Thursday, July 28, 2016

Welcome to Socialism - Forced Labour for All

from the Latin America Herald Tribune
CARACAS -- A decree by the embattled Nicolas Maduro administration ordering civil servants and private sector workers alike to work in the fields for two to four months at a time is raising eyebrows in Caracas. And that is saying a lot these days.

“The will of the worker has been annulled,” wrote analyst Angel Alayon in a post Wednesday.

This is the latest in a series of measures aimed at reducing food scarcity, this time through accelerated production of foodstuffs by increased manpower. The government of Maduro, which describes itself as socialist, already has vast control of the economy, including ownership of the company that provides the country with more than 90% of all its hard currency (state oil company PDVSA), price control and currency exchange controls.

It also nationalizes foreign and private owned companies regularly: just last week Maduro took control of the local subsidiary of U.S. paper-products maker Kimberly-Clark after it stopped production. Shortages have actually become more acute since they began in 2013, with analysts saying that price controls, the root cause of scarcity, are not being addressed properly.

The move to force people to work in the fields -- as was called for during the Allende term in Chile and is still in force in Cuba to this day -- has been denounced by labor and business owners alike. The text (see below) says it’s “mandatory” to assist the government in growing crops and other agricultural activities.

Froilan Barrios, a workers’ rights activist said that “actions such as this one represent a grave danger for everything we workers have won historically and culturally over the centuries. What little is left of the productive apparatus of the country is being completely dislocated and the Venezuelan economy loses its sense.”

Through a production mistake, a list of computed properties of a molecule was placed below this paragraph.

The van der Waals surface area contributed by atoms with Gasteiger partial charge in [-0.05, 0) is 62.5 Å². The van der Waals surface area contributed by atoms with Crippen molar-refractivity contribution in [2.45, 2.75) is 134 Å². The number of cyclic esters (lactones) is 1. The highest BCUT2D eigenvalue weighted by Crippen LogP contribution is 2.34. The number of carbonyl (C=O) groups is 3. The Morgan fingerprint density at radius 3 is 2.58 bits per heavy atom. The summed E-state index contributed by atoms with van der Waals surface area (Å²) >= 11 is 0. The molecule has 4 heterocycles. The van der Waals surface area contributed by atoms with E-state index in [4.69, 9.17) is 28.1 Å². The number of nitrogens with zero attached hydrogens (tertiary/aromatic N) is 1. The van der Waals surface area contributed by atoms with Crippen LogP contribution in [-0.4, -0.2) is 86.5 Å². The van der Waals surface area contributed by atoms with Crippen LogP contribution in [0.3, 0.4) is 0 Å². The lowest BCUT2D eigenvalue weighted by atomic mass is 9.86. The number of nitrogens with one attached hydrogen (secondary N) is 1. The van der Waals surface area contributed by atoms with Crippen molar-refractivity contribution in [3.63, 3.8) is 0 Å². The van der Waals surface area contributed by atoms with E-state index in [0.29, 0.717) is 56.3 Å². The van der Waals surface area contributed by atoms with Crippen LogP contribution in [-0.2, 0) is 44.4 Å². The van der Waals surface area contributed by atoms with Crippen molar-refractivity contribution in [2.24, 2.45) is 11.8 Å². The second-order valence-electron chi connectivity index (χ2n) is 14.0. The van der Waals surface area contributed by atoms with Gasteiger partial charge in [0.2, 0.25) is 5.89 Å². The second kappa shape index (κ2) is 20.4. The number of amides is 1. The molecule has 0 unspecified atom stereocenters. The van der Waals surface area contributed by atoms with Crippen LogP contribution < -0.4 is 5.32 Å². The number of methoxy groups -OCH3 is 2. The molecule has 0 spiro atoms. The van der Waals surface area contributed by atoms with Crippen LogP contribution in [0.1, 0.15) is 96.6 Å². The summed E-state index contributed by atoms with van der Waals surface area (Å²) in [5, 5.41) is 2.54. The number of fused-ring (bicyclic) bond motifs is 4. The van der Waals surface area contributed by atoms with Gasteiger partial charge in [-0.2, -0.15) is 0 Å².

The President of Fedecamaras, the country’s main guild of business owners, Francisco Martines, said the government was treating the workers as chattel and that, in growing crops, 60 days was not enough to see a result. Venezuela has typically a dry season of six months and a rainy season of similar length.

Venezuela has 3 million civil servants in a total population of about 30 million people and a severe shortage in key foodstuffs, some of which were, until very recently produced locally. Venezuela it April reported a high unemployment rate of more than 7%, but the government says it’s “the lowest in 20 years," according to Planning Minister Ricardo Menendez.

Menendez also said last week that there was no hunger in Venezuela, and that more than 90% of the population was getting three meals a day, a figure the opposition says is false, pointing to the long lines at grocery stores and the "humanitarian corridors" of hundreds of thousands seeking food and medicine in Brazil and Colombia


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